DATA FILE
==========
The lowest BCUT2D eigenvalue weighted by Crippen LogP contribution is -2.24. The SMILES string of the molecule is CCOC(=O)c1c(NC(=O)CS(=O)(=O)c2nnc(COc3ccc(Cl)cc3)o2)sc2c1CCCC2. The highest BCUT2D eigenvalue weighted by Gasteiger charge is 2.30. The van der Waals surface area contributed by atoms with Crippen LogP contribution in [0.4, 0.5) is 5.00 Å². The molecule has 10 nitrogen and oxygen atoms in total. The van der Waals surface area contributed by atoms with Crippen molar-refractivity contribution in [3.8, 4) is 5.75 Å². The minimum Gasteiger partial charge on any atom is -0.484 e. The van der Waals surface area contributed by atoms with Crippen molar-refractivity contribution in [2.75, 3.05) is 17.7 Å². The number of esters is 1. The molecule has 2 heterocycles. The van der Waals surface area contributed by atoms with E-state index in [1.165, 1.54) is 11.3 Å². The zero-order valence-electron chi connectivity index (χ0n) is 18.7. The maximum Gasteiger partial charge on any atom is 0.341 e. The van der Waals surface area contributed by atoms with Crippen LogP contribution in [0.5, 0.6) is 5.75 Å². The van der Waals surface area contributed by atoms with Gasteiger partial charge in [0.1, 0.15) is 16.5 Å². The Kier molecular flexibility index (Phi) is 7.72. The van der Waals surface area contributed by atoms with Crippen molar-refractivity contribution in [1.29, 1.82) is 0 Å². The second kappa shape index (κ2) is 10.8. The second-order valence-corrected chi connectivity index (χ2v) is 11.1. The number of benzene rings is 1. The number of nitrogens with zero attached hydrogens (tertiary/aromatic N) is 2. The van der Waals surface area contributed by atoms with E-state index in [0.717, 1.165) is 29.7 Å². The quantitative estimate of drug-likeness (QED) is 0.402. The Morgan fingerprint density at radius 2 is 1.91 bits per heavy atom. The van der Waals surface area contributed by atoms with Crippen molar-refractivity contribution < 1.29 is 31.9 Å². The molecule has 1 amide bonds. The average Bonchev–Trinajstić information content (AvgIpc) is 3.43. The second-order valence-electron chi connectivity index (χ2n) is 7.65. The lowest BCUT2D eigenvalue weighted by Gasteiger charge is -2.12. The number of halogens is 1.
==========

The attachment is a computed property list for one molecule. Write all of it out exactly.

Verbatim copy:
The lowest BCUT2D eigenvalue weighted by Crippen LogP contribution is -2.24. The SMILES string of the molecule is CCOC(=O)c1c(NC(=O)CS(=O)(=O)c2nnc(COc3ccc(Cl)cc3)o2)sc2c1CCCC2. The highest BCUT2D eigenvalue weighted by Gasteiger charge is 2.30. The van der Waals surface area contributed by atoms with Crippen LogP contribution in [0.4, 0.5) is 5.00 Å². The molecule has 10 nitrogen and oxygen atoms in total. The van der Waals surface area contributed by atoms with Crippen molar-refractivity contribution in [3.8, 4) is 5.75 Å². The minimum Gasteiger partial charge on any atom is -0.484 e. The van der Waals surface area contributed by atoms with Crippen molar-refractivity contribution in [2.75, 3.05) is 17.7 Å². The number of esters is 1. The molecule has 2 heterocycles. The van der Waals surface area contributed by atoms with E-state index in [1.165, 1.54) is 11.3 Å². The zero-order valence-electron chi connectivity index (χ0n) is 18.7. The maximum Gasteiger partial charge on any atom is 0.341 e. The van der Waals surface area contributed by atoms with Crippen LogP contribution in [0.5, 0.6) is 5.75 Å². The van der Waals surface area contributed by atoms with Gasteiger partial charge in [0.1, 0.15) is 16.5 Å². The Kier molecular flexibility index (Phi) is 7.72. The van der Waals surface area contributed by atoms with Crippen molar-refractivity contribution in [1.29, 1.82) is 0 Å². The second kappa shape index (κ2) is 10.8. The second-order valence-corrected chi connectivity index (χ2v) is 11.1. The number of benzene rings is 1. The number of nitrogens with zero attached hydrogens (tertiary/aromatic N) is 2. The van der Waals surface area contributed by atoms with E-state index in [0.717, 1.165) is 29.7 Å². The quantitative estimate of drug-likeness (QED) is 0.402. The Morgan fingerprint density at radius 2 is 1.91 bits per heavy atom. The van der Waals surface area contributed by atoms with Crippen molar-refractivity contribution < 1.29 is 31.9 Å². The molecule has 1 amide bonds. The average Bonchev–Trinajstić information content (AvgIpc) is 3.43. The second-order valence-electron chi connectivity index (χ2n) is 7.65. The lowest BCUT2D eigenvalue weighted by Gasteiger charge is -2.12. The number of halogens is 1.